Server X 140 may allow access of domain A 130 to client 100 for a specific period of time, or may require client 100 to send authorization information each time client 100 access resource 145. For example, resource 145 may be a printer that client 100 accesses many times during a day. Client 100 sends active credential 120 to server X 140 each time client 100 requests to print a document. The user of client 100 may not be bothered with sending authorization information since the authorization information is included in active credential 120.
Client 100 requests access to resource 175 that is within domain B 130. Client 100 retrieves an applicable active credential from association table 110 that corresponds to domain B 160. Client 100 sends active credential 150 to server Y 170 which manages domain B 160. Server Y 170 grants access for Domain B to client 100 and client 100 accesses resource 175. Server Y 170 may allow access of domain B 160 to client 100 for a specific period of time, or may require client 100 to send authorization information each time client 100 access resource 175. For example, resource 175 may be a timecard system that the user of client 100 accesses once a week to enter the amount of hours the user worked during the week. Client 100 sends active credential 150 to server 170 each time the user of client 100 requests to enter timecard information. The user of client 100 may not be bothered with sending authorization information since the authorization information is included in active credential 150.
In another embodiment, client 100 may be accessing domain B 160 from a remote location. Domain B may require a higher level of security for remote clients. An ACE™ card may be used that provides a changing pseudo-random code that a user may enter into active credential 150. In addition to the other authorization information sent within active credential 150, server Y 170 verifies that the pseudo-random code matches a pseudo-random code maintained by server Y 170 that corresponds to the client's userid. After authorization is complete, server Y 170 grants access to client 100.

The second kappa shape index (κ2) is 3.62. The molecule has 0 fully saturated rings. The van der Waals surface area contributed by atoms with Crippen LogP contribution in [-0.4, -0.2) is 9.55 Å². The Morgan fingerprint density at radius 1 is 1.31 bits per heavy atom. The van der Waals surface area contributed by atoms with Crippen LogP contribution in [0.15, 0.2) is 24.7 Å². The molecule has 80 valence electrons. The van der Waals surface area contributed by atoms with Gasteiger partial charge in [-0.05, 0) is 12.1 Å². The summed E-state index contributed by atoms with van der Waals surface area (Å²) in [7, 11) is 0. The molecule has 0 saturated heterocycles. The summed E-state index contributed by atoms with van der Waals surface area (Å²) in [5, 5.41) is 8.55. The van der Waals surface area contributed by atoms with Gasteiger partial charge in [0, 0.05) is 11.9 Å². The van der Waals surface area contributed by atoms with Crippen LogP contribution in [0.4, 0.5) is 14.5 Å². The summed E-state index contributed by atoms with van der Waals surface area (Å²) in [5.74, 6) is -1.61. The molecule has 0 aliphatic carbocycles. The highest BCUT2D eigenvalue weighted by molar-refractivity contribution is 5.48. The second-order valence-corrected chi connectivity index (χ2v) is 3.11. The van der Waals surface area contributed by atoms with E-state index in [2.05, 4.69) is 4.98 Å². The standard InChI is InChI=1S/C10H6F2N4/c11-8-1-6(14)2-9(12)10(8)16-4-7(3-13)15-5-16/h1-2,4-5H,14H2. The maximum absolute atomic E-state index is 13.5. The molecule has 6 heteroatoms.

Client 100 requests access to resource 195. Client 100 accesses association table 110 and determines that an active credential is not defined that corresponds to new domain 185. For example, domain 185 may be a vendor's domain and resource 195 includes technical notes of a device that the vendor manufactures. Client 100 contacts Server Z 190 which manages new domain 185 and requests access to new domain 185. Client 100 defines new active credential 180 through a login process with Server Z 195 and stores information corresponding to new active credential 180 in association table 110 for future access requests to new domain 185.
User id field 230 includes an applicable user id that allows the client to access the corresponding server. For example, JOHND, JDOE, and JOHNDOE are the user id's that correspond to server X, server Y, and server Z, respectively. Password field 240 includes an applicable password that corresponds to the user id in the same active credential. For example, XYZ12, 1XYZ789, and XYZ789 correspond to user id's JOHND, JDOE, and JOHNDOE, respectively.
Dynamic data field 250 includes information about dynamic information required for a given active credential. For example, active credential 260 requires users to enter dynamic data information corresponding to dynamic data description 270. Data description 270 may inform the user to enter a pseudo-random code on his ACE™ card in order to access domain C.